Skip to main content

The D40 and the F65

My own first SLR is the Nikon F65 which I got in 2001 for about $400 (more than my D40!). It was billed as an entry level SLR for beginners. That's me, a beginner for about a decade now. I've used a digital compact (Canon A510) since 2005 and details of the F65 slowly faded from my mind as it stayed stashed in the closet. But after I got the D40 I began to remember things - didn't it have a DOF preview, didn't it have this? That? So I got it out of the closet and lookee here, the F65 (Nikon entry level film) has:
  1. Depth of field preview
  2. Exposure bracketing
  3. Five (5) AF areas
  4. Pentaprism
  5. Top LCD
It doesn't have two control wheels, but has the control wheel + modifier buttons.

Hmm... methinks the Nikon engineers are losing to the Nikon marketing people (C'mon DOF preview, exposure bracketing, 5 AF areas these don't add to cost - they probably COST money to take away, the only reason to take these small things away is to make people buy the more expensive one isn't it?). The pentaprism is cost and weight, and the top LCD is redundant.

Comments

Popular posts from this blog

Flowing text in inkscape (Poster making)

You can flow text into arbitrary shapes in inkscape. (From a hint here).

You simply create a text box, type your text into it, create a frame with some drawing tool, select both the text box and the frame (click and shift) and then go to text->flow into frame.

UPDATE:

The omnipresent anonymous asked:
Trying to enter sentence so that text forms the number three...any ideas?
The solution:
Type '3' using the text toolConvert to path using object->pathSize as necessaryRemove fillUngroupType in actual text in new text boxSelect the text and the '3' pathFlow the text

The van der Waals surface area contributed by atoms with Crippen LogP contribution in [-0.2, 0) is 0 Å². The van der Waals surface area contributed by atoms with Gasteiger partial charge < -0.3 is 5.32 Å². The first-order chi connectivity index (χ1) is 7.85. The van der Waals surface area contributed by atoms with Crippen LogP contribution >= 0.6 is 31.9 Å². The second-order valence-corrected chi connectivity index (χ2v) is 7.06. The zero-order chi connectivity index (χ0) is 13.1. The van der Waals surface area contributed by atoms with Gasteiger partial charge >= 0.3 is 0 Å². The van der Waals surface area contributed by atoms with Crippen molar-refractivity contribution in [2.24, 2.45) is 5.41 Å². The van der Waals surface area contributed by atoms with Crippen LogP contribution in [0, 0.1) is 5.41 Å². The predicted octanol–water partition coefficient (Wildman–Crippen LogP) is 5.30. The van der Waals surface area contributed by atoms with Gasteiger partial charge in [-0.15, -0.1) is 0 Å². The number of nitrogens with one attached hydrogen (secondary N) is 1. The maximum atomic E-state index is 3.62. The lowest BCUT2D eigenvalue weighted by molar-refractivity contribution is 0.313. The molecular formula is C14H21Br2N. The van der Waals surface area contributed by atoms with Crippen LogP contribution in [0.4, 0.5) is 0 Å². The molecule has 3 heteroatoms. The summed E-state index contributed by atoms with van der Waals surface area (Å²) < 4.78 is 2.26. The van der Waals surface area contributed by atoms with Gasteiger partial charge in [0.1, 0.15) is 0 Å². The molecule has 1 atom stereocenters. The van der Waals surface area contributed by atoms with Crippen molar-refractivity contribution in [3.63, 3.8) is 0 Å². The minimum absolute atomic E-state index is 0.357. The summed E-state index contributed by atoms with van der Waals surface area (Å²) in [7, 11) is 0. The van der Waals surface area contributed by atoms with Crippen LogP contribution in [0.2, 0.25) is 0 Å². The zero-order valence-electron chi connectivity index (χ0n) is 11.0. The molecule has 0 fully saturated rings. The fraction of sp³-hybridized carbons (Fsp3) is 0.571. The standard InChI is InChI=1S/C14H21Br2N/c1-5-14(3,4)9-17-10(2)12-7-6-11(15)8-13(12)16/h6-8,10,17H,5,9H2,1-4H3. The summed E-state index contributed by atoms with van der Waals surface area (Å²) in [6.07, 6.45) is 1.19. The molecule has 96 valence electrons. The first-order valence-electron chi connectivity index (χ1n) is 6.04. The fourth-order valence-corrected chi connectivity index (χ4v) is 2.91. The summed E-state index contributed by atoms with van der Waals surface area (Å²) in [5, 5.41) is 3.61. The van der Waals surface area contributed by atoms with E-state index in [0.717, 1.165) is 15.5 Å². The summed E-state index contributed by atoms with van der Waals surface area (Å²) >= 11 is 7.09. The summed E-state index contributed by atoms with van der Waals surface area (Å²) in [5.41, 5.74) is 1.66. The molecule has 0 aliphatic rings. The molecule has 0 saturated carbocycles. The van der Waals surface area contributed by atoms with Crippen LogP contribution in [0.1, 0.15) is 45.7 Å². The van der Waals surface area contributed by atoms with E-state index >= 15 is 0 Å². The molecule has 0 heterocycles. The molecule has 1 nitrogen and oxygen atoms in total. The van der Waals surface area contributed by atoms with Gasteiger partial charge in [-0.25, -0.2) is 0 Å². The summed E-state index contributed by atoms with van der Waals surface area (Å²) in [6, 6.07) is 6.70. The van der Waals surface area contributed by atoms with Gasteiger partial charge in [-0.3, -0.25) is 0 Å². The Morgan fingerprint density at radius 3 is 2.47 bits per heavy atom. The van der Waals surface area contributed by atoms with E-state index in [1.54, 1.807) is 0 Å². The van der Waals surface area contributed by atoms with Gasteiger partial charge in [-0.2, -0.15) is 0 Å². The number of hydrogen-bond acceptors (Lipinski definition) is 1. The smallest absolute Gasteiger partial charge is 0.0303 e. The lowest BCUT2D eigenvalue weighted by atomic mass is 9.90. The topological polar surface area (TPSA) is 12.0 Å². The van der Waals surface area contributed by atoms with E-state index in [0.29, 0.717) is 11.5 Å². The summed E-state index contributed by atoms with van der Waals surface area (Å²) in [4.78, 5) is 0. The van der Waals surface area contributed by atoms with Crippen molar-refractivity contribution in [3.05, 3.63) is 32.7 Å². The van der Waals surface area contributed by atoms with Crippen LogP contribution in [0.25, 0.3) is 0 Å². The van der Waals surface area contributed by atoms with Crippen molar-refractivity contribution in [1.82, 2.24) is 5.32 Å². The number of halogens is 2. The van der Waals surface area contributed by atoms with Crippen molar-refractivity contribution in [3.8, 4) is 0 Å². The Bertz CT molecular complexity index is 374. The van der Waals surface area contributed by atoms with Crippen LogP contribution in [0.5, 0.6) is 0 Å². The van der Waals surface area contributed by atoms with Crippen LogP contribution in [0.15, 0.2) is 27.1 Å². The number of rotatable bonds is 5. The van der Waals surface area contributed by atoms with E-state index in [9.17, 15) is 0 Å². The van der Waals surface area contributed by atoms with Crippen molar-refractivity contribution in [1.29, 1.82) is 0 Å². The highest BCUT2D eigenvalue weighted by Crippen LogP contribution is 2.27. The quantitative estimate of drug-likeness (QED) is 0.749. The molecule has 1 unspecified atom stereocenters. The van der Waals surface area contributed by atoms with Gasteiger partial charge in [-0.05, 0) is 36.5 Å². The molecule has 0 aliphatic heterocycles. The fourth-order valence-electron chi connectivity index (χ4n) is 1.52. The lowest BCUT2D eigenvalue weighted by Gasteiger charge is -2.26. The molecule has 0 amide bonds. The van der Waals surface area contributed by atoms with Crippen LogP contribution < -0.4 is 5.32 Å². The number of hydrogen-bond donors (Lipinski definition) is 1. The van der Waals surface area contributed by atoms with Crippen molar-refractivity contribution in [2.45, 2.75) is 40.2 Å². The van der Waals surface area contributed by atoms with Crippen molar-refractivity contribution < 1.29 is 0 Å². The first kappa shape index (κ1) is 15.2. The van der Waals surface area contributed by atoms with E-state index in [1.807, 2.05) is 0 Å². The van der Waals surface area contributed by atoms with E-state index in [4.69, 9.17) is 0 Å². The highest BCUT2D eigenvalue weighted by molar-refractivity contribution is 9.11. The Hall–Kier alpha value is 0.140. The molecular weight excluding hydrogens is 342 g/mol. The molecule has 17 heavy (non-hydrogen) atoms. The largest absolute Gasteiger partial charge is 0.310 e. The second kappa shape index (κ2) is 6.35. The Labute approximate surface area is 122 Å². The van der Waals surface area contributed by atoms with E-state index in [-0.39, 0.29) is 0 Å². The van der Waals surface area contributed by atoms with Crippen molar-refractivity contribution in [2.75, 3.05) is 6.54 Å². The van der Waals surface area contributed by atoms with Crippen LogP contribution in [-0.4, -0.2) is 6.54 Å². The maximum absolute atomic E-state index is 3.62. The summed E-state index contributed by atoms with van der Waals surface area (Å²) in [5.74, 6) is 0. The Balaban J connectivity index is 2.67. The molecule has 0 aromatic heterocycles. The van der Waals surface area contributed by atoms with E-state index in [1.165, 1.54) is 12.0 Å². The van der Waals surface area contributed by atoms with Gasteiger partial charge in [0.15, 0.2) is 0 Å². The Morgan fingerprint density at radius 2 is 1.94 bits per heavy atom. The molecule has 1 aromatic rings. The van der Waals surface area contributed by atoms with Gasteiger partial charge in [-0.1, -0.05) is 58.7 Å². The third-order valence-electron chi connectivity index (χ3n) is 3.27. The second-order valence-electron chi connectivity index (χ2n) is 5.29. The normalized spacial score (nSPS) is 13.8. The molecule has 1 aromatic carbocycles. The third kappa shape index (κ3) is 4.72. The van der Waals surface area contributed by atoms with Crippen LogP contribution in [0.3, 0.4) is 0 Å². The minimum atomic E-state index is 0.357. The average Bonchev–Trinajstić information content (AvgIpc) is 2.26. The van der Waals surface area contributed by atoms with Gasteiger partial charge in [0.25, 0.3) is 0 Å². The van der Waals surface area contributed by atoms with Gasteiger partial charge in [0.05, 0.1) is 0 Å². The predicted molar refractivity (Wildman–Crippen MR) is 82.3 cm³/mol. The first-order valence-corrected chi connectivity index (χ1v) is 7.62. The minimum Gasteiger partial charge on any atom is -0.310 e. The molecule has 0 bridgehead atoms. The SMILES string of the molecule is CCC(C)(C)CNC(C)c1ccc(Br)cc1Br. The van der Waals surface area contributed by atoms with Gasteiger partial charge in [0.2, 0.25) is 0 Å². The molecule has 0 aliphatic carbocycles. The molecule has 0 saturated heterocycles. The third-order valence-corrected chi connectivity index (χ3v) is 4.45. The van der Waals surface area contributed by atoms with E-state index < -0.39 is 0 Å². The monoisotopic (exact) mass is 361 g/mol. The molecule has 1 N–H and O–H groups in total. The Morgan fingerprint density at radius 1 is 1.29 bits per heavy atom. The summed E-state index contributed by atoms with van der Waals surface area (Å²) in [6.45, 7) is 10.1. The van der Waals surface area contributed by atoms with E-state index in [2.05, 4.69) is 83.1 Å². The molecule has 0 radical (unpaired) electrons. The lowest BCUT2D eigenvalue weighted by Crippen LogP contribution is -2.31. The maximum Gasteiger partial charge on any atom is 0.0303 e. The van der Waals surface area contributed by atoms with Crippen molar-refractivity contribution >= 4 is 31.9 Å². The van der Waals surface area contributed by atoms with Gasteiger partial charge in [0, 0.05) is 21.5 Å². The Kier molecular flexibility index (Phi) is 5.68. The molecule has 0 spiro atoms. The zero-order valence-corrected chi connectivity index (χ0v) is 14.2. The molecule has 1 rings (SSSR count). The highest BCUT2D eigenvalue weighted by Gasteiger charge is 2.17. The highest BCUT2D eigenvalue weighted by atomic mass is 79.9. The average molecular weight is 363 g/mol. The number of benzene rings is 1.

Pandas panel = collection of tables/data frames aligned by index and column

Pandas panel provides a nice way to collect related data frames together while maintaining correspondence between the index and column values:


import pandas as pd, pylab #Full dimensions of a slice of our panel index = ['1','2','3','4'] #major_index columns = ['a','b','c'] #minor_index df = pd.DataFrame(pylab.randn(4,3),columns=columns,index=index) #A full slice of the panel df2 = pd.DataFrame(pylab.randn(3,2),columns=['a','c'],index=['1','3','4']) #A partial slice df3 = pd.DataFrame(pylab.randn(2,2),columns=['a','b'],index=['2','4']) #Another partial slice df4 = pd.DataFrame(pylab.randn(2,2),columns=['d','e'],index=['5','6']) #Partial slice with a new column and index pn = pd.Panel({'A': df}) pn['B'] = df2 pn['C'] = df3 pn['D'] = df4 for key in pn.items: print pn[key] -> output …

Drawing circles using matplotlib

Use the pylab.Circle command

import pylab #Imports matplotlib and a host of other useful modules cir1 = pylab.Circle((0,0), radius=0.75, fc='y') #Creates a patch that looks like a circle (fc= face color) cir2 = pylab.Circle((.5,.5), radius=0.25, alpha =.2, fc='b') #Repeat (alpha=.2 means make it very translucent) ax = pylab.axes(aspect=1) #Creates empty axes (aspect=1 means scale things so that circles look like circles) ax.add_patch(cir1) #Grab the current axes, add the patch to it ax.add_patch(cir2) #Repeat pylab.show()